Archive for category National Politics
Andrew Bacevich: On Building Armies (and Watching Them Fail)
First came Fallujah, then Mosul, and later Ramadi in Iraq. Now, there is Kunduz, a provincial capital in northern Afghanistan. In all four places, the same story has played out: in cities that newspaper reporters like to call “strategically important,” security forces trained and equipped by the U.S. military at great expense simply folded, abandoning their posts (and much of their U.S.-supplied weaponry) without even mounting serious resistance. Called upon to fight, they fled. In each case, the defending forces gave way before substantially outnumbered attackers, making the outcomes all the more ignominious.
“Vietnamization,” the U.S policy that ended in abject failure with the fall of Saigon in 1975, proved that training, weapons, and equipment can never make up for a deficit of will. Also, a weak state with dubious legitimacy can’t be propped up for very long by military force. Jump to the conclusion:
What are the policy implications of giving up the illusion that the Pentagon knows how to build foreign armies? The largest is this: subletting war no longer figures as a plausible alternative to waging it directly. So where U.S. interests require that fighting be done, like it or not, we’re going to have to do that fighting ourselves. By extension, in circumstances where U.S. forces are demonstrably incapable of winning or where Americans balk at any further expenditure of American blood — today in the Greater Middle East both of these conditions apply — then perhaps we shouldn’t be there.
Bacevich doesn’t address the fiasco of the so-called “moderate” Syrian rebels, armed and trained by the U.S., who promptly surrendered and turned over all their equipment to al-Qaeda. The Pentagon recently announced the end of that misbegotten military aid effort (which was probably undertaken solely to make Senator John McCain happy, as if).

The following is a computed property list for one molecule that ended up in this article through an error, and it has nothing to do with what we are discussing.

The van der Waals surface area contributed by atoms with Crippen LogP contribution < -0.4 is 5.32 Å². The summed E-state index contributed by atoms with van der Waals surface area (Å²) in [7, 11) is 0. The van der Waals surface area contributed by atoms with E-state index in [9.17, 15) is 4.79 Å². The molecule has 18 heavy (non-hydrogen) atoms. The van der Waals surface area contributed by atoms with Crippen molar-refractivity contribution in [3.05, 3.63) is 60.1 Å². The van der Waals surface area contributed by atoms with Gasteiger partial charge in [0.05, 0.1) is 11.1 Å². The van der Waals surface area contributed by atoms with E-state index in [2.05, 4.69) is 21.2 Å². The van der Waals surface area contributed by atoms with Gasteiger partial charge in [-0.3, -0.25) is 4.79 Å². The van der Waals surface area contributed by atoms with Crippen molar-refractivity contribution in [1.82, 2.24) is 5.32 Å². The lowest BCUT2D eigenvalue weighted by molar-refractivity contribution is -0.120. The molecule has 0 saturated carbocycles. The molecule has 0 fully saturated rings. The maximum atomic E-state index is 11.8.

The post will replace my earlier one, Congress on Track for Another Government Shutdown.
The federal government made it past the end of the fiscal year with a continuing resolution (CR) that expires on December 11. Speaker John Boehner is stepping down, effective at the end of this month. President Obama has declared that that he will not sign another short-term CR.
As of today, the Tea-GOP House caucus is nominating a new Speaker, the inarticulate, gaffe-prone House Majority Leader Kevin McCarthy (R-CA) [Apparently not – see updates]. Rep. McCarthy has already let the proverbial cat out of the bag by telling Faux News’ Sean Hannity that the purpose of the Benghazi Select Committee was to get Hillary Clinton’s poll numbers down.
Unless Boehner is able to push through legislation before retiring, the new Speaker will face a November 5th deadline to raise the debt limit, and then a December 11th budget deadline. At this point it does not look like the Tea-GOP has enough votes in the House to avoid missing those deadlines and precipitating a major governing crisis.
In short, it appears the only way to avoid a default on the National Debt and to prevent another federal government shutdown is with the support of House Democrats– who will surely demand an end to the sequester cuts and who knows what else.
Reps Jason Chaffetz (R-Utah) and Daniel Webster (R-Fla.) were also running for Speaker. On Wednesday, the House’s conservative “Freedom Caucus” endorsed Webster.